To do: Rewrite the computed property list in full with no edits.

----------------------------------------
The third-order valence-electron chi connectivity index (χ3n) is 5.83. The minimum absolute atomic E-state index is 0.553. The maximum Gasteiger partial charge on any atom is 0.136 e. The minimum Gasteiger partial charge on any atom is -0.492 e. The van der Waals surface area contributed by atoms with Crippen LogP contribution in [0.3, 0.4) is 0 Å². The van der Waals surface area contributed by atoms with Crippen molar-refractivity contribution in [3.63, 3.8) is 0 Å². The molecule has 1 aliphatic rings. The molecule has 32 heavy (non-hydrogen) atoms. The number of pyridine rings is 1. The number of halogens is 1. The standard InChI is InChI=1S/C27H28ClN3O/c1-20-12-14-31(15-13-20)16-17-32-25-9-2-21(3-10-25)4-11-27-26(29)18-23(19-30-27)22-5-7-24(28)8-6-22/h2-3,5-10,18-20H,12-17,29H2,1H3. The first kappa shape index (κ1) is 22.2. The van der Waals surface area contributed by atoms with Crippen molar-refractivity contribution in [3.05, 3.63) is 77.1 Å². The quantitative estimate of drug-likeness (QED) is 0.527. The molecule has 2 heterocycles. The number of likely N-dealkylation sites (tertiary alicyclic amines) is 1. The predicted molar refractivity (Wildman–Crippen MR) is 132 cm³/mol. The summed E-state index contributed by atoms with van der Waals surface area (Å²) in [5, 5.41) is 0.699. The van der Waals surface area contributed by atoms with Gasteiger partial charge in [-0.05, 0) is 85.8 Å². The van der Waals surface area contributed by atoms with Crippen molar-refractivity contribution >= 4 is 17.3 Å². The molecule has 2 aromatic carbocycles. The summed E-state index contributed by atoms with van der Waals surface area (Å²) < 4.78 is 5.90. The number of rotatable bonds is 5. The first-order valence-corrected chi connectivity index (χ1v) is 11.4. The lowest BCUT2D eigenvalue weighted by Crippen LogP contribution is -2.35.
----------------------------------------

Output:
The third-order valence-electron chi connectivity index (χ3n) is 5.83. The minimum absolute atomic E-state index is 0.553. The maximum Gasteiger partial charge on any atom is 0.136 e. The minimum Gasteiger partial charge on any atom is -0.492 e. The van der Waals surface area contributed by atoms with Crippen LogP contribution in [0.3, 0.4) is 0 Å². The van der Waals surface area contributed by atoms with Crippen molar-refractivity contribution in [3.63, 3.8) is 0 Å². The molecule has 1 aliphatic rings. The molecule has 32 heavy (non-hydrogen) atoms. The number of pyridine rings is 1. The number of halogens is 1. The standard InChI is InChI=1S/C27H28ClN3O/c1-20-12-14-31(15-13-20)16-17-32-25-9-2-21(3-10-25)4-11-27-26(29)18-23(19-30-27)22-5-7-24(28)8-6-22/h2-3,5-10,18-20H,12-17,29H2,1H3. The first kappa shape index (κ1) is 22.2. The van der Waals surface area contributed by atoms with Crippen molar-refractivity contribution in [3.05, 3.63) is 77.1 Å². The quantitative estimate of drug-likeness (QED) is 0.527. The molecule has 2 heterocycles. The number of likely N-dealkylation sites (tertiary alicyclic amines) is 1. The predicted molar refractivity (Wildman–Crippen MR) is 132 cm³/mol. The summed E-state index contributed by atoms with van der Waals surface area (Å²) in [5, 5.41) is 0.699. The van der Waals surface area contributed by atoms with Gasteiger partial charge in [-0.05, 0) is 85.8 Å². The van der Waals surface area contributed by atoms with Crippen molar-refractivity contribution >= 4 is 17.3 Å². The molecule has 2 aromatic carbocycles. The summed E-state index contributed by atoms with van der Waals surface area (Å²) < 4.78 is 5.90. The number of rotatable bonds is 5. The first-order valence-corrected chi connectivity index (χ1v) is 11.4. The lowest BCUT2D eigenvalue weighted by Crippen LogP contribution is -2.35.